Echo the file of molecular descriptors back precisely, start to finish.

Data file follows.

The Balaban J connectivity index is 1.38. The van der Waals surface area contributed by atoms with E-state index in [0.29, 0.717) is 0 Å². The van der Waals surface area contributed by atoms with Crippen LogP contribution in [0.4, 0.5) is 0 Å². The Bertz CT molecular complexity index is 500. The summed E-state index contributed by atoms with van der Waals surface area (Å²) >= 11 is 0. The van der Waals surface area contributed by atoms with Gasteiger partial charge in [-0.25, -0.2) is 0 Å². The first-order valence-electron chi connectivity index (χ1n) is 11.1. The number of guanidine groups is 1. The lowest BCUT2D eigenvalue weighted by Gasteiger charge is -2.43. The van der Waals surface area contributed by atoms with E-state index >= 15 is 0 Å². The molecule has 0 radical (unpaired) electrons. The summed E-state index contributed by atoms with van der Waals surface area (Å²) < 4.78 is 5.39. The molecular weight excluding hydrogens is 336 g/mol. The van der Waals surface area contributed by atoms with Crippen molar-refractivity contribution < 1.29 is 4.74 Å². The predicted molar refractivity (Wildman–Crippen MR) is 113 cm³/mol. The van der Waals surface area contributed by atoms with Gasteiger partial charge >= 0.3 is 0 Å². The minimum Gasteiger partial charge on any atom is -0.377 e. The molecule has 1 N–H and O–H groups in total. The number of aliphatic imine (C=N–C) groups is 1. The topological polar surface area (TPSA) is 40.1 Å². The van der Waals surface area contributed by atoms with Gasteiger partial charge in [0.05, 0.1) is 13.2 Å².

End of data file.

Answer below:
The Balaban J connectivity index is 1.38. The van der Waals surface area contributed by atoms with E-state index in [0.29, 0.717) is 0 Å². The van der Waals surface area contributed by atoms with Crippen LogP contribution in [0.4, 0.5) is 0 Å². The Bertz CT molecular complexity index is 500. The summed E-state index contributed by atoms with van der Waals surface area (Å²) >= 11 is 0. The van der Waals surface area contributed by atoms with Gasteiger partial charge in [-0.25, -0.2) is 0 Å². The first-order valence-electron chi connectivity index (χ1n) is 11.1. The number of guanidine groups is 1. The lowest BCUT2D eigenvalue weighted by Gasteiger charge is -2.43. The van der Waals surface area contributed by atoms with E-state index >= 15 is 0 Å². The molecule has 0 radical (unpaired) electrons. The summed E-state index contributed by atoms with van der Waals surface area (Å²) < 4.78 is 5.39. The molecular weight excluding hydrogens is 336 g/mol. The van der Waals surface area contributed by atoms with Crippen molar-refractivity contribution < 1.29 is 4.74 Å². The predicted molar refractivity (Wildman–Crippen MR) is 113 cm³/mol. The van der Waals surface area contributed by atoms with Gasteiger partial charge >= 0.3 is 0 Å². The minimum Gasteiger partial charge on any atom is -0.377 e. The molecule has 1 N–H and O–H groups in total. The number of aliphatic imine (C=N–C) groups is 1. The topological polar surface area (TPSA) is 40.1 Å². The van der Waals surface area contributed by atoms with Gasteiger partial charge in [0.05, 0.1) is 13.2 Å².